Video Production Advice


Last week’s question came from a videographer in New York who wanted advice deciding which video camera to buy – he was considering the Sony NEX-FS100 and the Blackmagic Cinema Camera. This week’s question comes from a legal videographer from Louisiana who is considering switching from the the Roland VR-5 to the Blackmagic Design ATEM 1 M/E. He wants to know more about workflow when working with VGA computer inputs.

Video Production Question

Shawn

I read your post above re the HD switcher. (Shawn’s note: I’m note sure which post Nat was referring to but I think it might have been my EventDV Magazine review of the Blackmagic Design ATEM 1 M/E)

We do mostly legal type video and have always promoted PinP with documents and the talking head in the smaller picture.

We use a trial presentation program for documents that allows us to crop/enlarge/color/and call out portions of the document. This involves having to compress the video to mpeg1 which while not bad leaves something to be desired.

To get the vga feed, I purchased the Edirol v-8 but not at all happy with the vga and s-vhs mix with PinP.

So we upgraded to the VR-5 and much to our chagrin, learned that we could not mix the vga and s-vhs at all.

With all that being said, we are moving into the High Def area with new cameras and interested in learning more bout the ATEM 1 M/E which does not have much info on the net.

1 Have you mixed a vga signal and a HD signal to do PinP?

2 If so, what do you think of the quality?

In addition to the HD signal, can you send a SD signal to a DVD recorder simultaneously. We use these for back ups.

Thank you for your attention.

Nat Douget

Video Production Response

Hey Nat,
Thanks for the email. I’m not sure which post or article you are referring to but happy to help.

I haven’t used the PiP as we do A/B editing but I don’t see why there would be any problems. The quality overall is awesome.
I guess you didn’t read my reviews on the VR-5 but I tested that mixer (and most recently the VR-3) and don’t like them because they are NTSC 4:3 mixers and not really suited for widescreen. Most importantly they are SD and everything is HD now.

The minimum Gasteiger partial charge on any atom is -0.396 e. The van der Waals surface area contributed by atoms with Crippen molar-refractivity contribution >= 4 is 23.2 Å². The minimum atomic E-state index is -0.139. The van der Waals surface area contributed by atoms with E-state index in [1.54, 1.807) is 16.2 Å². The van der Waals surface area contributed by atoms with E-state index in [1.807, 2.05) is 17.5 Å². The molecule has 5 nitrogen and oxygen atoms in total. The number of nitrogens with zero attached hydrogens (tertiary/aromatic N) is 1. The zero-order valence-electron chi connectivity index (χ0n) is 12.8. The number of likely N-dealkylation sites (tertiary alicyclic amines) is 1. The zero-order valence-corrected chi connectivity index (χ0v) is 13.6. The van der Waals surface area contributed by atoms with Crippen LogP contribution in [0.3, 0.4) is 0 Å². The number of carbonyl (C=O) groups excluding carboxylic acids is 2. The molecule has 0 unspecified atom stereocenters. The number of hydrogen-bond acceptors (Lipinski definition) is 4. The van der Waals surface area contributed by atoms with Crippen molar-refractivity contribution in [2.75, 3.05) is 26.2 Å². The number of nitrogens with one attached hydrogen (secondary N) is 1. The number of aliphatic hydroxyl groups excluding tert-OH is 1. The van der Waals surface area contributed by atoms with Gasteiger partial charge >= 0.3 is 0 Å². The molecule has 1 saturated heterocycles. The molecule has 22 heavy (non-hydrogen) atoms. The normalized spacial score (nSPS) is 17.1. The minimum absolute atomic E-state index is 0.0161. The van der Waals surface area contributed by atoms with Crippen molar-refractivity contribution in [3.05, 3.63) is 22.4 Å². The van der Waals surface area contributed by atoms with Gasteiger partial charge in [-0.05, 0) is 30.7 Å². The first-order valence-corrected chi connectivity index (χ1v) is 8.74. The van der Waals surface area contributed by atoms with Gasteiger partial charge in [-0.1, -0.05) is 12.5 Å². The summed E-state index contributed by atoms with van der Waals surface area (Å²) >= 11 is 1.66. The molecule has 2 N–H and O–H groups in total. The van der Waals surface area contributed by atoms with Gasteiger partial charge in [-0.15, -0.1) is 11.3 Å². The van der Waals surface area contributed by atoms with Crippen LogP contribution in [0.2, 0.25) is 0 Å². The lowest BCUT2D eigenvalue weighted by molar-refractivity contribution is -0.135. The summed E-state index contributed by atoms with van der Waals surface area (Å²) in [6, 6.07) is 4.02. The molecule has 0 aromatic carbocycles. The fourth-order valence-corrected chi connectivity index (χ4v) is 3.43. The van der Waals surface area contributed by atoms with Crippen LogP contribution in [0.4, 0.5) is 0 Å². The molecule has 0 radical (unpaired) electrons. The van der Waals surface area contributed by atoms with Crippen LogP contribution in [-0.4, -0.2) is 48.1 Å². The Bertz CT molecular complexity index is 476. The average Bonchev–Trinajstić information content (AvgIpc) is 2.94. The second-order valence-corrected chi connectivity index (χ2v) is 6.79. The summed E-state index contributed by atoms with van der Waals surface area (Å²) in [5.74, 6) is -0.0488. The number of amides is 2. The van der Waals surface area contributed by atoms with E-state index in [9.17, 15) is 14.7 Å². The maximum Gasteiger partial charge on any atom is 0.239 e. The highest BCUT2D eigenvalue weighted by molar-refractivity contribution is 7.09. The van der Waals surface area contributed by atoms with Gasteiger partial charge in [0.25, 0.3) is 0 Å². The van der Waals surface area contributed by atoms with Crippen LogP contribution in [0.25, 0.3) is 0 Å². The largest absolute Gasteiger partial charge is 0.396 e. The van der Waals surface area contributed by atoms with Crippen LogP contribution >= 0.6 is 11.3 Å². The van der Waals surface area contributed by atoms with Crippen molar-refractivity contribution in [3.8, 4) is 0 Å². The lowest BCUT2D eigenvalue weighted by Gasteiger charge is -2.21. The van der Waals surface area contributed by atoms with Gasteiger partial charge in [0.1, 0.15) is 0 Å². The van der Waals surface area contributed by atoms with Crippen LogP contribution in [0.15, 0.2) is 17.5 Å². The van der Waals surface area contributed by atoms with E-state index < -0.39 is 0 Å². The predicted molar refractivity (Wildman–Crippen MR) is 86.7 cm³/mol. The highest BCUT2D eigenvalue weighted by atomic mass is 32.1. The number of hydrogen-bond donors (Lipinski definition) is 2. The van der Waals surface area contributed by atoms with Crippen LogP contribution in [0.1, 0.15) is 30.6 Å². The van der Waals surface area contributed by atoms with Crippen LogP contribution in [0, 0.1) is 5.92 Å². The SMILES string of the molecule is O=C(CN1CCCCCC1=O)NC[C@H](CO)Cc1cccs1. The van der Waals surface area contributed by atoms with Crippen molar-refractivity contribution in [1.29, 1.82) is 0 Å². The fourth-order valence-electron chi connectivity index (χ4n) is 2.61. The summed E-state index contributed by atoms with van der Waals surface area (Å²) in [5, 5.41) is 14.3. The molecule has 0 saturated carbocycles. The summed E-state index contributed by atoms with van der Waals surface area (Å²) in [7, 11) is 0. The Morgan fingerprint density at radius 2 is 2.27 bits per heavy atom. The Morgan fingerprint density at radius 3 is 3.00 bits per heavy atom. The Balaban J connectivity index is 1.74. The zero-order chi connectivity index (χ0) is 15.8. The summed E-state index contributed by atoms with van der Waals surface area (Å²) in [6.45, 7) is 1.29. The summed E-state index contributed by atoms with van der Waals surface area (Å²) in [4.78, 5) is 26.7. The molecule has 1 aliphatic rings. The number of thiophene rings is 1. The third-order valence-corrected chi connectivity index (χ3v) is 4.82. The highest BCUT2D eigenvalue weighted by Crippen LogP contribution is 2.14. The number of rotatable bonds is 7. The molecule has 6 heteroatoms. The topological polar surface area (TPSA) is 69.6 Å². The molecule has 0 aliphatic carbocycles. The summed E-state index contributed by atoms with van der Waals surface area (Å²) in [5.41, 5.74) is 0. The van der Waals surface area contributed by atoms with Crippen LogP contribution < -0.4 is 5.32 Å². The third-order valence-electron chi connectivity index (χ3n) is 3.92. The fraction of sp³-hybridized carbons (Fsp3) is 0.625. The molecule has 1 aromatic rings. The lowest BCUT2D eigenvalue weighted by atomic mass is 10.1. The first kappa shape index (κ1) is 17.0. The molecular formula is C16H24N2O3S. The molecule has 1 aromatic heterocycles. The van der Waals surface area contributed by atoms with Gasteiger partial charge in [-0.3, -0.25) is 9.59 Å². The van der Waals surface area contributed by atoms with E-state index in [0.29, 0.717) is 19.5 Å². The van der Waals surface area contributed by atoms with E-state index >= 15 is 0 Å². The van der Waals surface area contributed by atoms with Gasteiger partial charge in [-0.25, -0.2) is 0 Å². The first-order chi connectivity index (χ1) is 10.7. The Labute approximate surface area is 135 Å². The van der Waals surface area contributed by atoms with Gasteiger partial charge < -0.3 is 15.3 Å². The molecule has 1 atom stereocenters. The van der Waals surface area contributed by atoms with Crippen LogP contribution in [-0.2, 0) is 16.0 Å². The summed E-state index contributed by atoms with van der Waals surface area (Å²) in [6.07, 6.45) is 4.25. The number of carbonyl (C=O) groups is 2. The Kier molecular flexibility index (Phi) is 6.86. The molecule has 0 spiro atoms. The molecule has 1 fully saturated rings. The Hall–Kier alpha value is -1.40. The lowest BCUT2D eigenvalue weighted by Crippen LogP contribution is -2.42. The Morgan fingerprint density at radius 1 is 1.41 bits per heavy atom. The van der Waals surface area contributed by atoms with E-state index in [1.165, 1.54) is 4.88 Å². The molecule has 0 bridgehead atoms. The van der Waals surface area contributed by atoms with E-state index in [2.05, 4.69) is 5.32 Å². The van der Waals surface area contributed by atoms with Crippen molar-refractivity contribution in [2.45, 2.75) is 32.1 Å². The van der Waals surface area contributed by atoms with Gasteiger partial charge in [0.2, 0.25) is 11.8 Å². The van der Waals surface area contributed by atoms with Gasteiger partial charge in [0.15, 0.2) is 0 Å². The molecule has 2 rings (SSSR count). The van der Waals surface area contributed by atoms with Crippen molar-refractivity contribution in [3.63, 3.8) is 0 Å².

Here is a video review I did on the Roland VR-5 for EventDV Live, which was part of the final article in this four part series on Producing Conference Video: Live Delivery and Post Production

The ATEM 1 M/E does not have VGA inputs. You will find that in the HD switching world, VGA is not supported and really difficult to bring into an HD video workflow. It makes sense as VGA is an old analogue format and DVI and HDMI are the new standards. Unfortunately too many A/V and Presentation companies still use VGA, which poses a challenge for video mixers.

I’m still working to perfect my VGA to HDMI workflow but I’ve learned a few things:

1 – The ATEM 1 M/E requires that all inputs have the same resolution (1080i or 720P for HD). You cannot mix and match because the ATEM 1 M/E does not have a built-in scaler on each input.

2 – Most VGA signals you will receive are not 1080i or 720P so you have to both convert and scale at the same time in order to make the signal compliant. You can find consumer grade VGA to HDMI scaler/converters for under $100 but I haven’t seen a VGA to HD-SDI converter. I own a Lenkeng LKV352 VGA to HDMI 1080P scaler. I also found that some VGA signals, especially if they are coming from a video presentation switcher, are not compliant and you cannot convert them to HDMI. I had this problem with an Analog Way Octo-Vue FX presentation switcher on both the VGA and DVI outputs. But if you are taking a VGA signal direct from a computer or laptop you shouldn’t have any problems and might even have more control over the resolution.

3 – Be careful if you are using a 2 or 4 input VGA switcher (sometimes referred to as a VGA switch or “bang-box”) as many of them do not support full 1920×1080 signals but instead output a maximum 1920×1440 signal – this is the case with the ATEN VS491 that I bought when I discovered that the VGA signal from the Octo-Vue that was being provided to me by an A/V company wasn’t compliant. I had to split each computer output, switch it on my own (there were four computer inputs), and then scale the signal from the ATEN VS491 with the Lenkeng LKV352 scaler. Not the prettiest workflow but we got it working – well, sort of… I wasn’t able to get it to work in 1080i on the ATEM 1 M/E but I was able to get it to work at 720P. This required me to output 720P from all of my video cameras because as I mentioned above, the ATEM 1 M/E does not have scalers on the inputs. I’m still looking for a better workflow…

4 – I still prefer an HDMI or DVI signal but I know that I need to be prepared for VGA. I looked into the Matrox DualHead2Go Digital VGA to DVI converter but it doesn’t support clone mode and doesn’t look like a fit for several reasons. I think the Iogear ESB External HD A/V Adapter might be another option for laptops that only have VGA outputs and can’t support 1920×1080 natively but the big problem is that I need to get a compliant VGA signal from the A/V companies.

Let me answer your final question now. The Blackmagic Design does not have any scalers on the inputs but it does have an always-on NTSC SD output on one of the BNC connectors. So you can connect this HD video switcher to a DVD recorder.